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Hans Jürgen Kallmann (20 May 1908 – 6 March 1991) was a German artist.
In 1992 a museum dedicated to his work, the Kallmann Museum, opened in Ismaning near Munich.
He was born in Wollstein, Posen. Kallmann was the son of a dermatologist. He was raised in Halle (Saale) and spent his early years as an artist from 1930 to 1944 in Berlin. In 1937 he was declared a degenerate artist by the Nazis and forbidden to exhibit. Some of his works were confiscated and burned on 20 March 1939 by the Berlin Fire Brigade.
In 1949 he received a professorship at the Art Academy in Caracas, Venezuela, where he taught figure and portrait painting.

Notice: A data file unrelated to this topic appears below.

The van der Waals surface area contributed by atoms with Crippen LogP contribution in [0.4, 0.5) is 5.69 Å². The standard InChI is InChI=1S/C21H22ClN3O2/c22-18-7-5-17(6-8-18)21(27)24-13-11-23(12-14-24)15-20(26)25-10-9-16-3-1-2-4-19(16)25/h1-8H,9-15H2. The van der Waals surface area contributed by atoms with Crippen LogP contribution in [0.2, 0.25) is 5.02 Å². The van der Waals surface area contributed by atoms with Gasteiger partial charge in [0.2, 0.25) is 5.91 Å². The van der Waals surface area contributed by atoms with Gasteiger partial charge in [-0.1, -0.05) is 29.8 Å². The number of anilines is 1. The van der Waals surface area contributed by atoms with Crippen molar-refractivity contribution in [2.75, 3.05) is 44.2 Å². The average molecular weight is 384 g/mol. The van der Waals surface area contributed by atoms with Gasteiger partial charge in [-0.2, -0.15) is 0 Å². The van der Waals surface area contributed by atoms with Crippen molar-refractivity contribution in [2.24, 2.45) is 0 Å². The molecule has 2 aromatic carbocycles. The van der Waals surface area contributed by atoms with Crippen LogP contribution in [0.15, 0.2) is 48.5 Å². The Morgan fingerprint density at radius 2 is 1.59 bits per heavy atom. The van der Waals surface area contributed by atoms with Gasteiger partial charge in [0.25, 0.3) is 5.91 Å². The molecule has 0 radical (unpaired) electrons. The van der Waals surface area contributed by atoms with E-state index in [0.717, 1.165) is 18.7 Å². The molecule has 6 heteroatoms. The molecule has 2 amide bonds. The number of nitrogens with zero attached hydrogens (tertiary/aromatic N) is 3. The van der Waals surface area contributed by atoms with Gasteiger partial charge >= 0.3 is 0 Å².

Kallmann returned in 1952 to Germany and lived and worked as a freelance artist in Pullach in the district of Munich until his death in 1991. From the mid-1950s he became known for his portraits of renowned personalities of culture, science and politics, such as Otto Hahn, Theodor Heuss, Pope John XXIII, Mao Zedong, Bertolt Brecht, and Walther Meissner. Kallmann’s preferred painting techniques were oil painting and an unusual mixed technique of pastel and tempera painting whose recipe he always kept secret. As a draftsman Kallmann favored pastels, charcoal, and from the 1950s a special lightfast felt pen. His style was influenced by the German Impressionists Max Slevogt and Max Liebermann and by the Expressionists. The observation of nature and the transformation of what is seen into a new pictorial reality were the prerequisite for artistic creation for him.